This course examines methods of community development for a diverse democracy. It assesses the ways in which people join together, take initiative, and develop community-based programs, with or without assistance by outside agencies. It analyzes core concepts of community development, steps in the process, and perspectives on future practice in a society which values diversity as an asset.
The course assumes that community members are active participants and competent citizens who mobilize resources and build upon strengths, rather than problems in society or passive recipients of services. Emphasis is placed on increasing involvement of traditionally underrepresented groups in economically disinvested and racially segregated areas.
The course will draw upon best practices and lessons learned from community-based initiatives involving education, environment, health, housing, and neighborhood revitalization, in addition to social work, public health, urban planning, and related fields.
- Understand the changing context and core concepts of community development in a diverse democratic society.
- Recognize alternative concepts of community as pluralist and multicultural units of solution.
- Develop knowledge of steps in the process, e.g., bringing people together, assessing community conditions, building organizational capacity, making action plans, increasing intergroup dialogue.
- Critically assess case studies and lessons learned from community-based practice.
- Identify issues of underrepresented groups in economically disinvested and racially segregated areas.
- Examine questions of ethics and values arising in the field.
Responsibilities include readings, participation in discussions, written assignments, and individual and group exercises related to course objectives. Community collaborators and resource persons will address specific topics in areas of expertise.
Relationship of Course to Curricular Themes
Multiculturalism and Diversity:
Students will identify ways in which community development can address race, ethnicity, class, gender, age, sexual orientation, and other forms of stratification of inequality.
Social Justice and Social Change:
Emphasis is placed on how community development can strengthen social change and social justice through community building in economically disinvested and squirted areas.
Promotion, Prevention, Treatment, and Rehabilitation:
The course will focus on how to prevent social problems and promote healthier communities rather than to take the frequent common curative model approach
Behavioral and Social Science Research:
Relevant research and best practices from diverse social science disciplines and professional fields will contribute to understanding of empirically-based practice.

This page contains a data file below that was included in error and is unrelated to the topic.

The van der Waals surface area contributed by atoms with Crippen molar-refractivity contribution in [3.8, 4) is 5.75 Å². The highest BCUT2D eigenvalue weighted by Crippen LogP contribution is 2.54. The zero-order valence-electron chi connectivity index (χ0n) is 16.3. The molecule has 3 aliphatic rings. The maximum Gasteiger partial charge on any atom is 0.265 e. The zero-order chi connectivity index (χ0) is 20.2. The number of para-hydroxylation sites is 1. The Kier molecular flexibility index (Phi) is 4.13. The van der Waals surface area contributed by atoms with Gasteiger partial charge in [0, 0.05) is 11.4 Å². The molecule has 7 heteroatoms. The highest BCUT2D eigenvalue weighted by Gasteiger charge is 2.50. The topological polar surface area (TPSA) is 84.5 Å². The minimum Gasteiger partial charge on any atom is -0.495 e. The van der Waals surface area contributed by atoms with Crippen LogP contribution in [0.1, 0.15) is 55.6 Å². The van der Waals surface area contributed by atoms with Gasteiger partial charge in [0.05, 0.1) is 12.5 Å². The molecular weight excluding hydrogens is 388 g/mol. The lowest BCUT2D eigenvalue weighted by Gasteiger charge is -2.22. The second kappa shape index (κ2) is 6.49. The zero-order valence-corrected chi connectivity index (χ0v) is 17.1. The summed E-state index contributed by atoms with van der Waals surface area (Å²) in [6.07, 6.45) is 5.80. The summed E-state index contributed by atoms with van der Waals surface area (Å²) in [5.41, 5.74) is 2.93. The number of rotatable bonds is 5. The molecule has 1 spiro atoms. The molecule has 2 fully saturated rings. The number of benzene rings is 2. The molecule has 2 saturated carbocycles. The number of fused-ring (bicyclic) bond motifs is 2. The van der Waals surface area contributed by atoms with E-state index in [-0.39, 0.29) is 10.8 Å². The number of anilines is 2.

May 8-Opening and Orientation
May 15-Core Concepts I
May 22-Core Concepts II
May 29-No Class, Memorial Day
June 5-Steps in the Process, Entering the Community, Making Contacts & Bringing People Together
June 12-Getting to Know the Community I
June 19-Getting to Know the Community II
June 26-Building Organizational Capacity, Making Action Plans
July 3-Building Constituency Support, Increasing Intergroup Dialogue
July 10-Community Project
July 17-Community Project
July 24-Community Presentations, Youth Participation in Neighborhood Development, Closing
Checkoway, B., et al. (2003). Democracy multiplied in an urban neighborhood: Youth Force in the South Bronx. Children, Youth and Environments, 13, 1-19.
Checkoway, B., et al. (2006). Arab Americans Arising: Case Studies of Community-Based Organizations in Three American Cities. Dearborn: Arab Community Center for Economic and Social Services, pp. 23-37.
Pratt Center for Community Development CDC Oral History Project Studies
Capraro, J.F. (2004). Community organizing + community development = community transformation. Journal of Urban Affairs, 26, 151-161.
Mattesich, P. & Monsey, B. (2001). Community Building: What Makes It Work? A Review of Factors Influencing Successful Community Building. St. Paul: Amherst J. Wilder Foundation.
Grisgby, W.J. (2001). Community Vitality: Some Conceptual Considerations. University Park: Northeast Regional Center for Rural Development.
Murphy, P.W. & Cunningham, J.V. (2003). Organizing for Community-Controlled Development. Thousand Oaks: Sage Publications, Chapters 3,4.
Chaskin, R.J. (1997). Perspectives on neighborhood and community: A review of the literature. Social Service Review, 71, 521-547.
Morrissey, J. (2000). Indicators of citizen participation: Lessons from learning teams in rural EZ/EC communities. Community Development Journal 35, 59-74.
Steps in the Process
Henderson, P. & Thomas, D.N. (2003). Skills in Neighbourhood Work. London: Allen & Unwin, Table of Contents.